Also here‘s a gif depicting how I imagine iron respiration:
The dissolving of the iron particle would happen much slower of course.



A related question is what sort of organelle do you need to do this respiration? What would it look like and be called?

Im not sure what it would be called. As i cant find any eukaryotic organelles that do it.

Apparently the ones that do it basiclaly have endosymbiotic bacteria living in them. (sounds like the beginning of a mitochondria-esque organelle)

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About implementing the iron chunks in game, i feel like we are better off in the long term if we make them work sorta similarly to how we do membranes, have a texture applied to some procedural shape, This could potentially enable tunneling in the future.

The other option would be individually modelling the various iron chunks and scattering them in the environment.

We could start off with having like 8 models of iron chunks at first. Procedural generation is quite math heavy in trying to figure out how to generate good looking models and UVs, so that maybe should not be the first goal as it might turn out to be very difficult. Remember how much trouble we had with reworking the membrane for the new engine.

Yeah things like terrain and tunneling do sound interesting for the future, I like the idea of ice chunks floating around, however they do sound like a bigger feature.

I think for now just throwing a few models in sounds much easier. One thing is we don’t know if the iron gameplay will be fun so it’s worth making sure it’s good before committing a lot of effort to making it a complex system.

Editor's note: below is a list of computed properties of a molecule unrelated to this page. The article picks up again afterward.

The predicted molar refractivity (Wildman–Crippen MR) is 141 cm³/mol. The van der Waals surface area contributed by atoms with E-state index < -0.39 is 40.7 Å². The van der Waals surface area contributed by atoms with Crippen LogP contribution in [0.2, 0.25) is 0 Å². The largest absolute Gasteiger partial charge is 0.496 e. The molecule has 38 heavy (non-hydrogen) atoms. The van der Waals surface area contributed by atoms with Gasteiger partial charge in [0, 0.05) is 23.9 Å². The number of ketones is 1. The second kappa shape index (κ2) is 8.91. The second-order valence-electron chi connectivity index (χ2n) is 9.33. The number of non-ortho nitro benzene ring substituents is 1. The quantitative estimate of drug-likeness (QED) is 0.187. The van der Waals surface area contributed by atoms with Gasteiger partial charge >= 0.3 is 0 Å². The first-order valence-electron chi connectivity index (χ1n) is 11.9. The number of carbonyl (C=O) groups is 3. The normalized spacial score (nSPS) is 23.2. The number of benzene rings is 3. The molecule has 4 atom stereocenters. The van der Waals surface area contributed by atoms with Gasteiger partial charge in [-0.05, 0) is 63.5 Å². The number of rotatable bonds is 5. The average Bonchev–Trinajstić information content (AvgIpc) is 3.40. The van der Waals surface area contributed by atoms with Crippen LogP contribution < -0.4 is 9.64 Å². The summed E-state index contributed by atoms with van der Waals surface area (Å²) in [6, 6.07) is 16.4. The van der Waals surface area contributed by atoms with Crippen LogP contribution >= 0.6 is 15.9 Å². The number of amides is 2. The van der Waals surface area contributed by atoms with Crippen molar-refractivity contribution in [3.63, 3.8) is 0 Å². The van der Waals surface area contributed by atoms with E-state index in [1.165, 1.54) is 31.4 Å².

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I‘m no programmer but it makes sense to me that simple models take less time than procedural shapes.

On another note, I did some rough concept art of the iron respiration proteins and their organelle equivalent.

The IR proteins have a rust red coloration. This makes sense from a gameplay perspecive as the player understands easily that the rust red proteins might have something to do with the rust red chunks floating around. The shape is made up of strings and bubbles to distinguish them from the other proteins we already have.

Here‘s the IR organelle (for which we‘ve yet to come up with a name). Like all membrane-bound organelles it‘s a bacteria (in this case a IR-performing bacteria) that has been absorbed by its host. In its middle there are IR proteins, again symbolized by strings and bubbles. They are encapsulated by a membrane, which in turn is surrounded by a second membrane. This second membrane formes some sort of spikes. These have three uses:

  1. They provide a large amount of surface, which the IR organelle might use to perform iron respiration.
  2. They help the player disingush the IR organelle from other organelles.
  3. They look absolutely awesome.